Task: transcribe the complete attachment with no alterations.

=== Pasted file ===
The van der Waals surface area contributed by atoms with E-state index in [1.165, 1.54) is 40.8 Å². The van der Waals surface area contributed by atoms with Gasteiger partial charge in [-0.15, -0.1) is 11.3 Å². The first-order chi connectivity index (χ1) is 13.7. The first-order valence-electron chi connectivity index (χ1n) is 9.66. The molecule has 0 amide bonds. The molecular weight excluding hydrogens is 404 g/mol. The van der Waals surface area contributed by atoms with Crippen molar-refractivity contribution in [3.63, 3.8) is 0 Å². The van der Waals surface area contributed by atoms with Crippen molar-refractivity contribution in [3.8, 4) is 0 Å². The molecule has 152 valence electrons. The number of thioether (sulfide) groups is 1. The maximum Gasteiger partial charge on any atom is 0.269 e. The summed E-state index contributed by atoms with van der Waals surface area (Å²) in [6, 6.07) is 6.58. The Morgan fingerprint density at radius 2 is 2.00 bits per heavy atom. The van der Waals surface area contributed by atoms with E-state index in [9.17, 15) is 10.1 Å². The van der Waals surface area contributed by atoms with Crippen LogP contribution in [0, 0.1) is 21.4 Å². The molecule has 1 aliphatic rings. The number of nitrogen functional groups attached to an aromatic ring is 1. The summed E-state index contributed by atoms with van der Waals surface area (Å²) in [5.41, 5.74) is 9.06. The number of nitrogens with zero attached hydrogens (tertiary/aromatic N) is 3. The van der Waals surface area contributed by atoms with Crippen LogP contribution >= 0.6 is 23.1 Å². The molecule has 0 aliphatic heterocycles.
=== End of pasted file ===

The van der Waals surface area contributed by atoms with E-state index in [1.165, 1.54) is 40.8 Å². The van der Waals surface area contributed by atoms with Gasteiger partial charge in [-0.15, -0.1) is 11.3 Å². The first-order chi connectivity index (χ1) is 13.7. The first-order valence-electron chi connectivity index (χ1n) is 9.66. The molecule has 0 amide bonds. The molecular weight excluding hydrogens is 404 g/mol. The van der Waals surface area contributed by atoms with Crippen molar-refractivity contribution in [3.63, 3.8) is 0 Å². The van der Waals surface area contributed by atoms with Crippen molar-refractivity contribution in [3.8, 4) is 0 Å². The molecule has 152 valence electrons. The number of thioether (sulfide) groups is 1. The maximum Gasteiger partial charge on any atom is 0.269 e. The summed E-state index contributed by atoms with van der Waals surface area (Å²) in [6, 6.07) is 6.58. The Morgan fingerprint density at radius 2 is 2.00 bits per heavy atom. The van der Waals surface area contributed by atoms with E-state index in [9.17, 15) is 10.1 Å². The van der Waals surface area contributed by atoms with Crippen LogP contribution in [0, 0.1) is 21.4 Å². The molecule has 1 aliphatic rings. The number of nitrogen functional groups attached to an aromatic ring is 1. The summed E-state index contributed by atoms with van der Waals surface area (Å²) in [5.41, 5.74) is 9.06. The number of nitrogens with zero attached hydrogens (tertiary/aromatic N) is 3. The van der Waals surface area contributed by atoms with Crippen LogP contribution >= 0.6 is 23.1 Å². The molecule has 0 aliphatic heterocycles.